Steering Key Public Services in Africa towards sustainable development or towards failure? The Case of Water Management in Ghana. / Agyemang, Gloria; Egan, Matthew.

2016.

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@conference{c70884178ab14735a565e52479b630bc,
title = "Steering Key Public Services in Africa towards sustainable development or towards failure? The Case of Water Management in Ghana",
abstract = "In recent decades, governments in Africa have experienced relentless pressure from key supranational finance providers (including the World Bank, the IMF and others) to enter public private partnerships (PPPs). These PPPs take a range of forms and include partnerships to finance infrastructure developments, and partnerships to manage the provision of services such as water and energy. This pressure has persisted, despite growing evidence that the basic institutions necessary to sustain such commercial arrangements are often not present. This paper examines how in 2011, the Government of Ghana came to terminate a contract that had outsourced the management of its urban water supply since 2005. We draw on Broadbent and Laughlin{\textquoteright}s notions of steering to analyse why the contract failed and explore how lessons learned from this failure have been incorporated in the recent PPP management. We argue that while the World Bank{\textquoteright}s focus on privatisation has persisted with little compromise, governments like that in Ghana must counter these pressures with an equally relentless focus on the core mission of their public services.",
keywords = "PPP, Evaluation, Long term, Auditors General role, Developing economies, Water Governance",
author = "Gloria Agyemang and Matthew Egan",
year = "2016",
month = mar,
day = "15",
language = "English",

}

RIS

TY - CONF

T1 - Steering Key Public Services in Africa towards sustainable development or towards failure? The Case of Water Management in Ghana

AU - Agyemang, Gloria

AU - Egan, Matthew

PY - 2016/3/15

Y1 - 2016/3/15

N2 - In recent decades, governments in Africa have experienced relentless pressure from key supranational finance providers (including the World Bank, the IMF and others) to enter public private partnerships (PPPs). These PPPs take a range of forms and include partnerships to finance infrastructure developments, and partnerships to manage the provision of services such as water and energy. This pressure has persisted, despite growing evidence that the basic institutions necessary to sustain such commercial arrangements are often not present. This paper examines how in 2011, the Government of Ghana came to terminate a contract that had outsourced the management of its urban water supply since 2005. We draw on Broadbent and Laughlin’s notions of steering to analyse why the contract failed and explore how lessons learned from this failure have been incorporated in the recent PPP management. We argue that while the World Bank’s focus on privatisation has persisted with little compromise, governments like that in Ghana must counter these pressures with an equally relentless focus on the core mission of their public services.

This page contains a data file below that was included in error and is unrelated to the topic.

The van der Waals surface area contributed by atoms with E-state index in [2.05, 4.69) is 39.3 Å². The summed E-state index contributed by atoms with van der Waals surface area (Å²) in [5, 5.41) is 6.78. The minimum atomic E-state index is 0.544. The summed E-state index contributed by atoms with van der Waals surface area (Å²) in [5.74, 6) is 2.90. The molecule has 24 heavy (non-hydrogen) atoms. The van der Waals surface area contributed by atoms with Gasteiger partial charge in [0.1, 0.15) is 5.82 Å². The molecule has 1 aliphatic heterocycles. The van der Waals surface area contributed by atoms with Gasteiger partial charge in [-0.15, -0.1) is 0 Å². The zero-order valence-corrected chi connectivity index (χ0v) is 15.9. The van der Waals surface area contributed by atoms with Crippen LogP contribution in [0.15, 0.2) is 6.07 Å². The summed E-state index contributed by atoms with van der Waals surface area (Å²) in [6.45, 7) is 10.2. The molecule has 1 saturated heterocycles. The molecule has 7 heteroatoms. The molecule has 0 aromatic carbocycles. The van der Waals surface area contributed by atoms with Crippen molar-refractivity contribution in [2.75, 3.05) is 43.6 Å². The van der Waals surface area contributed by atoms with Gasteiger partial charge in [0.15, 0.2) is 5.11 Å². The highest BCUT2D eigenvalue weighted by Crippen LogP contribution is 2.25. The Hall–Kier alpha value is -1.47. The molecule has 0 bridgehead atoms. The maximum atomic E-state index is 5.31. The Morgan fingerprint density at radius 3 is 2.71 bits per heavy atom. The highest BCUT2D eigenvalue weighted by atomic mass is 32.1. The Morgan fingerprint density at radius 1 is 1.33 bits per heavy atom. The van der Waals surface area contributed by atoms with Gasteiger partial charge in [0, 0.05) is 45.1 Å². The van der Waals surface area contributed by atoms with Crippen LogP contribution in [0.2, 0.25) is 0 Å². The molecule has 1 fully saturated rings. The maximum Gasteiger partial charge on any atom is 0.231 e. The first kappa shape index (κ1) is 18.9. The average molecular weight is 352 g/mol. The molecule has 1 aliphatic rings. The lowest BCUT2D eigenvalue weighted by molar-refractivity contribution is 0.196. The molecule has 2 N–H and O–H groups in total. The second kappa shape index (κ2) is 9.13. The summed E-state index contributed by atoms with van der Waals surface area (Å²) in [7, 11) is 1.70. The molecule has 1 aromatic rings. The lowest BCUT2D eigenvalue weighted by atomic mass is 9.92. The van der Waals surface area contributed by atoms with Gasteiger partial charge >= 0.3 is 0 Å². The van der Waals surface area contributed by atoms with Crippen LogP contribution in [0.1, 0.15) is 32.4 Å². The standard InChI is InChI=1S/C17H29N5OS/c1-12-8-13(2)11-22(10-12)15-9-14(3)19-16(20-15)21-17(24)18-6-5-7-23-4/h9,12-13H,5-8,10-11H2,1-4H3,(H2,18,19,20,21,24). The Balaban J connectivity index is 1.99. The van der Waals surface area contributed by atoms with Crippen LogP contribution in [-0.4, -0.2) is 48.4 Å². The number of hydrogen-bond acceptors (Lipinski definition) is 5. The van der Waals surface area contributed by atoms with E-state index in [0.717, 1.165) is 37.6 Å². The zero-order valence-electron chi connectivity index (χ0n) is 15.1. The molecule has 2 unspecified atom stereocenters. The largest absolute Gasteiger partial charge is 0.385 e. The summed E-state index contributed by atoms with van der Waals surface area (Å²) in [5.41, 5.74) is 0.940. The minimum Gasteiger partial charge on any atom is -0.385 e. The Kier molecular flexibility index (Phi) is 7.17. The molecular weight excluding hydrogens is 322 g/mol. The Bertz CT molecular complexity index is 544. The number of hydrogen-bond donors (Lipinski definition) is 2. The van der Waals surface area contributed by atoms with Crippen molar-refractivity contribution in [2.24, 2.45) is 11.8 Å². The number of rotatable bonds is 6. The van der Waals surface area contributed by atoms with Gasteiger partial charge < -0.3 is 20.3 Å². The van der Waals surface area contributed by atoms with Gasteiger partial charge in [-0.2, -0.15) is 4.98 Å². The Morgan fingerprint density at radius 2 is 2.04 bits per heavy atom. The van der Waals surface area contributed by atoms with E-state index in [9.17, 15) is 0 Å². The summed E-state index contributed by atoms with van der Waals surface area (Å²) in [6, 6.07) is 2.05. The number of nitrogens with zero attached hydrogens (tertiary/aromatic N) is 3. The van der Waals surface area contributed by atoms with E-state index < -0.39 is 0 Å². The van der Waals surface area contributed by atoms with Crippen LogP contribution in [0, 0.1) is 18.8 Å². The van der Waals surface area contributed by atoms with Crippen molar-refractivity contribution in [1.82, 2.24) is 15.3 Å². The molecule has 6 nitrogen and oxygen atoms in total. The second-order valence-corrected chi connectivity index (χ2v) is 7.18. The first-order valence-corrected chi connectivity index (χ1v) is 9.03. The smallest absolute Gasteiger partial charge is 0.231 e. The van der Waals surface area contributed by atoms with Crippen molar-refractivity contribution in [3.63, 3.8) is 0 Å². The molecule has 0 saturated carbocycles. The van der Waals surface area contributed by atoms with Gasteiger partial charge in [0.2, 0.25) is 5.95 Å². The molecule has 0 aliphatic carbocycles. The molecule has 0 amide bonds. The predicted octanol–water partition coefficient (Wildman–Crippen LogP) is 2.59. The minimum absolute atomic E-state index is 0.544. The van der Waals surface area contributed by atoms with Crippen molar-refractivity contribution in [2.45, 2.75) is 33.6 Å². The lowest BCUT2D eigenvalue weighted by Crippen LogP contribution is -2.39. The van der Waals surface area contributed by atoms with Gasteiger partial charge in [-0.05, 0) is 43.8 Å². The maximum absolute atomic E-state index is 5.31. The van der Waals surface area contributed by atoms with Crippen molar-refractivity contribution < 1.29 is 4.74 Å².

AB - In recent decades, governments in Africa have experienced relentless pressure from key supranational finance providers (including the World Bank, the IMF and others) to enter public private partnerships (PPPs). These PPPs take a range of forms and include partnerships to finance infrastructure developments, and partnerships to manage the provision of services such as water and energy. This pressure has persisted, despite growing evidence that the basic institutions necessary to sustain such commercial arrangements are often not present. This paper examines how in 2011, the Government of Ghana came to terminate a contract that had outsourced the management of its urban water supply since 2005. We draw on Broadbent and Laughlin’s notions of steering to analyse why the contract failed and explore how lessons learned from this failure have been incorporated in the recent PPP management. We argue that while the World Bank’s focus on privatisation has persisted with little compromise, governments like that in Ghana must counter these pressures with an equally relentless focus on the core mission of their public services.

KW - PPP, Evaluation, Long term, Auditors General role

KW - Developing economies

KW - Water Governance

M3 - Paper

ER -